Markdown Github Links
This is intended as a quick reference and showcase. For more complete info, see John Gruber's original spec and the Github-flavored Markdown info page.
This cheatsheet is specifically Markdown Here's version of Github-flavored Markdown. This differs slightly in styling and syntax from what Github uses, so what you see below might vary a little from what you get in a Markdown Here email, but it should be pretty close.
Table of Contents
Code and Syntax Highlighting
Alternatively, for H1 and H2, an underline-ish style:
Emphasis, aka italics, with asterisks or underscores.
Strong emphasis, aka bold, with asterisks or underscores.
Combined emphasis with asterisks and underscores.## Lists
- First ordered list item
- Another item
- Unordered sub-list.
Actual numbers don't matter, just that it's a number
And another item.
Some text that should be aligned with the above item.
- Unordered list can use asterisks
- Or minuses
- Or pluses
There are two ways to create links.
Or leave it empty and use the link text itself
Some text to show that the reference links can follow later.## Images
Here's our logo (hover to see the title text):
Reference-style:## Code and Syntax Highlighting
Code blocks are part of the Markdown spec, but syntax highlighting isn't. However, many renderers -- like Github's and Markdown Here -- support syntax highlighting. Markdown Here supports highlighting for dozens of languages (and not-really-languages, like diffs and HTTP headers); to see the complete list, and how to write the language names, see the highlight.js demo page.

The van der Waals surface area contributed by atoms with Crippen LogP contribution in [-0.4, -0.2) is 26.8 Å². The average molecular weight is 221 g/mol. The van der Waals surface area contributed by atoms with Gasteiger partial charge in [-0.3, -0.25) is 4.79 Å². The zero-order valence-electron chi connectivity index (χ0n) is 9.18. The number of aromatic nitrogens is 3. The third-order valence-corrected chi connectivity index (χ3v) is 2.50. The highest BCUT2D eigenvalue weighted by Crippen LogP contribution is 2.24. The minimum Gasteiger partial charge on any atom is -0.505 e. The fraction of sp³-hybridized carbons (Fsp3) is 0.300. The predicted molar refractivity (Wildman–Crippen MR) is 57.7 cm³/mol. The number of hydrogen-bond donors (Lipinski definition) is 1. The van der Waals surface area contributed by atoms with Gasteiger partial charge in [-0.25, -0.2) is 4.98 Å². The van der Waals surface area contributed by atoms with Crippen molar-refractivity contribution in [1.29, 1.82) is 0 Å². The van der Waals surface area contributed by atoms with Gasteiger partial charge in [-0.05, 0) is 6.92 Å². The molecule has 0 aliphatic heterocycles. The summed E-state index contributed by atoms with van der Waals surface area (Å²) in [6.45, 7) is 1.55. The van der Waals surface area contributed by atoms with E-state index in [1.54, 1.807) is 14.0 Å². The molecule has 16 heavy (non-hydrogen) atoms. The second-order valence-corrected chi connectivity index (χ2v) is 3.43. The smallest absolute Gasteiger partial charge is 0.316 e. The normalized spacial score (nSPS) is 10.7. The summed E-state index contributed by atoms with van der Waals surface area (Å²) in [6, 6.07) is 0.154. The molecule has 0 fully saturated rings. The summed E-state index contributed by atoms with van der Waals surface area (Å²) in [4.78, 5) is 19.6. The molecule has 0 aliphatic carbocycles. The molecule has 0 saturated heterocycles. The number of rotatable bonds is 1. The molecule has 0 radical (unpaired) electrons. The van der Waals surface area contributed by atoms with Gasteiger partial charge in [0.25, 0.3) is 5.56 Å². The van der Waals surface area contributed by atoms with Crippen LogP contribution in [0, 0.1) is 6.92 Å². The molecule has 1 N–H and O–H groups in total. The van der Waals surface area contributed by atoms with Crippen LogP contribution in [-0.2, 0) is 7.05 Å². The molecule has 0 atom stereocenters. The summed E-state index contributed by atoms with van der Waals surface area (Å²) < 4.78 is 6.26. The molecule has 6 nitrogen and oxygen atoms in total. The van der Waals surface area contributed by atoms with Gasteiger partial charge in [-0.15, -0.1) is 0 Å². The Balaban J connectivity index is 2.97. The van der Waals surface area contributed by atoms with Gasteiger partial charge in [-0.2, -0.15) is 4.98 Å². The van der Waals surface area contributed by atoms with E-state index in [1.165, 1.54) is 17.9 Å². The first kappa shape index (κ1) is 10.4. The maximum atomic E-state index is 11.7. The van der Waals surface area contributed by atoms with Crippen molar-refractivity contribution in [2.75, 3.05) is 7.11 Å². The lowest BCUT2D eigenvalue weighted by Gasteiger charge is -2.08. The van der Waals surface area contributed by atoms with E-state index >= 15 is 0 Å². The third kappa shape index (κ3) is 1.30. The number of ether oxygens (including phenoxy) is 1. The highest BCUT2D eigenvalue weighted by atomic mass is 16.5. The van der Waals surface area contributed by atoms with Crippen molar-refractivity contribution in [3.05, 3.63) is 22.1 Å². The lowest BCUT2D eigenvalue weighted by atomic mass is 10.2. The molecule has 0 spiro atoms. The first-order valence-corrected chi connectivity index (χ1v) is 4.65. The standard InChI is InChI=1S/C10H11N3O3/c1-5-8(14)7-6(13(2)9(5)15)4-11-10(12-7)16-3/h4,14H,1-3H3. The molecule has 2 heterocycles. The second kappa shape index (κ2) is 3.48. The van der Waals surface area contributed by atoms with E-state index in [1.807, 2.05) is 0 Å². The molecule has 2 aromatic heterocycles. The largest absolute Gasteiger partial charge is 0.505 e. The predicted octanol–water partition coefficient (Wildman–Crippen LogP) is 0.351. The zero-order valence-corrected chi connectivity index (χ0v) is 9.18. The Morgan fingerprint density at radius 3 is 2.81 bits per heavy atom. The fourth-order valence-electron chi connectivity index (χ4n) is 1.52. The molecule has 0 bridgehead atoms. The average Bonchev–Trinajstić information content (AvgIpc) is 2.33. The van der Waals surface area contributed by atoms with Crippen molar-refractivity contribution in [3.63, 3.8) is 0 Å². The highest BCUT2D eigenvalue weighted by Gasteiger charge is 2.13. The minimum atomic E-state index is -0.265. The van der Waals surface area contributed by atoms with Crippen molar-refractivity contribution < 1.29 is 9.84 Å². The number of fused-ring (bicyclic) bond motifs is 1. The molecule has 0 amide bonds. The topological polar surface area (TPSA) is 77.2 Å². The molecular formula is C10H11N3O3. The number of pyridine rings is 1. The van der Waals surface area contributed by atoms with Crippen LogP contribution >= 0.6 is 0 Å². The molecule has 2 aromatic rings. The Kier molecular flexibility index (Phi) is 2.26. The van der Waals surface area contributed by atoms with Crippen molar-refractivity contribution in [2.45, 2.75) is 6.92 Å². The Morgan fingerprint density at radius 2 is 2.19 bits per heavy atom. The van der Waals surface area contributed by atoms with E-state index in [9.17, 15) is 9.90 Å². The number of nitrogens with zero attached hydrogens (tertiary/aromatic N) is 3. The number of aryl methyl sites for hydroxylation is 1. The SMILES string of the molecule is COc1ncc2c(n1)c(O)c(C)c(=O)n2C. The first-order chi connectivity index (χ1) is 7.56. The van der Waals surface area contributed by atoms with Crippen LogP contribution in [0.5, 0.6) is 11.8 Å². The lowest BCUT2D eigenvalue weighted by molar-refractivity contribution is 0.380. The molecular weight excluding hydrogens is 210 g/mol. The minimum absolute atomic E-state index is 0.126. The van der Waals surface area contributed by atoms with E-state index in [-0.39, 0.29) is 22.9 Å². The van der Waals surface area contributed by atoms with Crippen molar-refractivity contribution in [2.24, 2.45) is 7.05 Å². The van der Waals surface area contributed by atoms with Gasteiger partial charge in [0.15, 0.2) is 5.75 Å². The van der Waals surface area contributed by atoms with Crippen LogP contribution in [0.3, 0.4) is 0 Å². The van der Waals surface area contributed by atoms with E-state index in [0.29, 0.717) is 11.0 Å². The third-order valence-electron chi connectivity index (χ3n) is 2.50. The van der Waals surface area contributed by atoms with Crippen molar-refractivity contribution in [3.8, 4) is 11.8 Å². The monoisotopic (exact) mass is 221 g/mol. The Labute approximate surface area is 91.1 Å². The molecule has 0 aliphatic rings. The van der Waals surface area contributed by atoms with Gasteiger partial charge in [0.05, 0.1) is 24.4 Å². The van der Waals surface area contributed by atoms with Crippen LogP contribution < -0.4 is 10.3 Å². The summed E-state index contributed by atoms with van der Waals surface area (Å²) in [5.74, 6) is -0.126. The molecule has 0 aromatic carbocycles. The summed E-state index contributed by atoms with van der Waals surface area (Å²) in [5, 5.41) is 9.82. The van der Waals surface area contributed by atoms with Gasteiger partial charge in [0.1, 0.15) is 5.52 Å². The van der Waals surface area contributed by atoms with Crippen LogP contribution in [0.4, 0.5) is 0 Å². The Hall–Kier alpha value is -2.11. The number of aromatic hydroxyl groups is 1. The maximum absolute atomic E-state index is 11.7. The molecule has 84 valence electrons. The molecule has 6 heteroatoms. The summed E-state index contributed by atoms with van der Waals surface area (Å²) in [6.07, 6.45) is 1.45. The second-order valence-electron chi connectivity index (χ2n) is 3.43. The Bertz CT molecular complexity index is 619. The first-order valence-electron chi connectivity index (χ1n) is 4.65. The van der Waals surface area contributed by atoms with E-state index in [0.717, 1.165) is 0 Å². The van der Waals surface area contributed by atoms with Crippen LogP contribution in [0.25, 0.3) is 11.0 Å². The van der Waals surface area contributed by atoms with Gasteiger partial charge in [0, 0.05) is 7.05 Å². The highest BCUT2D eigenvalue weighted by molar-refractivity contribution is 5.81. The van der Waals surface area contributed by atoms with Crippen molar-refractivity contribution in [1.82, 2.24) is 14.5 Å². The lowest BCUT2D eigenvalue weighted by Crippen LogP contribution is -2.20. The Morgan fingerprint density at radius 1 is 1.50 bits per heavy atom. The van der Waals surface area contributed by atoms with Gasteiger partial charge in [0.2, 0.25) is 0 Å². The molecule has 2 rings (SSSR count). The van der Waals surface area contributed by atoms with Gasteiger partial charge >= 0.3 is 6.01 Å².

back-ticks around it.
Blocks of code are either fenced by lines with three back-ticks
```, or are indented with four spaces. I recommend only using the fenced code blocks -- they're easier and only they support syntax highlighting.
(Github Wiki pages don't seem to support syntax highlighting, so the above won't be colourful (the strings are not red, for example). Try it out in a Markdown Here email or a Github Markdown README or Github Issue -- you can preview a new Issue without submitting it.)
Again, to see what languages are available for highlighting, and how to write those language names, see the highlight.js demo page.## Blockquotes
Blockquotes are very handy in email to emulate reply text.This line is part of the same quote.
This is a very long line that will still be quoted properly when it wraps. Oh boy let's keep writing to make sure this is long enough to actually wrap for everyone. Oh, you can putMarkdown into a blockquote.## Inline HTML
You can also use raw HTML in your Markdown, and it'll mostly work pretty well. Here are a couple of common examples:
- Definition list
- Is something people use sometimes.
- Markdown in HTML
- Does *not* work **very** well. Use HTML tags.
Three or more...
Markdown Github Online Tutorial## Line Breaks
Markdown Github Online
My basic recommendation for learning how line breaks work is to experiment and discover -- hit <Enter> once, then hit it twice, see what happens. You'll soon learn to get what you want. 'Markdown Toggle' is your friend.
Here are some things to try out:
Markdown Github Online Compiler
With only a single newline, this line andthis line will be a single line.
But this one is separated by two newlines and so will be a separate paragraph.
This line has two spaces at the end (hard for you to see, but trust me!).
So this is a separate line in the same paragraph.